Demographic explosions differ from bomb explosions in two ways; first, their shrapnels' are in the form of millions of human beings walking "flying" around, and second, they don't happen in an instant, but rather over an extended period of time! However, they are in no way less lethal, in fact, they are much more lethal than bomb explosions, and we are living one of them in Egypt nowadays…The signs of this explosion are everywhere (see photo above taken from Yacoubian Building movie); drive in Cairo streets and you will notice it, go to the crowded public schools (100pupil/class in some cases), ride the crowded public buses, take a turn in a public hospital, the list can go on and on…In 1952, Egypt's population was about 20 million. The amount of water flowing into the Nile –which is about the only irrigation source we have, was about 56 Billion m3 on average (it wasn't constant because there was no dam). Today, in 2007, Egypt's population has crossed the 77 million mark and the amount of water flowing into the Nile is still 55 m3. Why isn't there famine? Escapes me..!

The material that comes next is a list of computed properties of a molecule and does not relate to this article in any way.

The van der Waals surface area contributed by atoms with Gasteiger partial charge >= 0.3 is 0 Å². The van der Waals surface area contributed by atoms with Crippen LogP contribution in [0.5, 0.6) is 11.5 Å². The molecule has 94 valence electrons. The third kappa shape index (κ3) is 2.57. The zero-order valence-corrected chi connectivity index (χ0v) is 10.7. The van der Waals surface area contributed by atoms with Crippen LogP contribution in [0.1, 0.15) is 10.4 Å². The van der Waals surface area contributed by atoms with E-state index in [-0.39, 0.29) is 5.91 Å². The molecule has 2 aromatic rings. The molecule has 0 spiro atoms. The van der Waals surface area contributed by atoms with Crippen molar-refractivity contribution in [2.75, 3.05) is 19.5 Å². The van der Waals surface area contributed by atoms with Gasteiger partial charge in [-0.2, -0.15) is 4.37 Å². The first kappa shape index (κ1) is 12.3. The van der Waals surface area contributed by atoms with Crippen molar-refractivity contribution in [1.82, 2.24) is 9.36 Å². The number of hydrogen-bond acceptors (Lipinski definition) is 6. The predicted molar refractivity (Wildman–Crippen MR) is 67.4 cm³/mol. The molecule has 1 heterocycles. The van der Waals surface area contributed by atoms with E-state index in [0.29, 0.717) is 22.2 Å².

For too long, Egypt's population has been living on subsidies! Food, and Fuel are heavily subsidized (FY 2007, bread LE 14 bn, fuel LE 43 bn). Instead of spending money on research and universities (FY 2007 Education budget LE 28 bn), the government is forced to direct most of its revenues to make food affordable to the 1.8 million new babies every year. The bottle of formula milk is being sold at about US$ 0.7 while the actual price is about US$ 4.0. The price of fuel at the gas station is one of the cheapest in the world! It ranges from US$ 0.14 – 0.25/liter depending on the level of octane. I can go on, and on citing examples of heavily subsidized economy. When the government tried to lift subsidies in 1977, there was a general uprising that was soon taken over by looters and thugs who burnt buses and shops across Egypt.Of course, as time passes by, the level and quality of all these subsidized items is reaching new low every year. The total collapse of public health and education systems under the heavy weight of the population is a matter of time!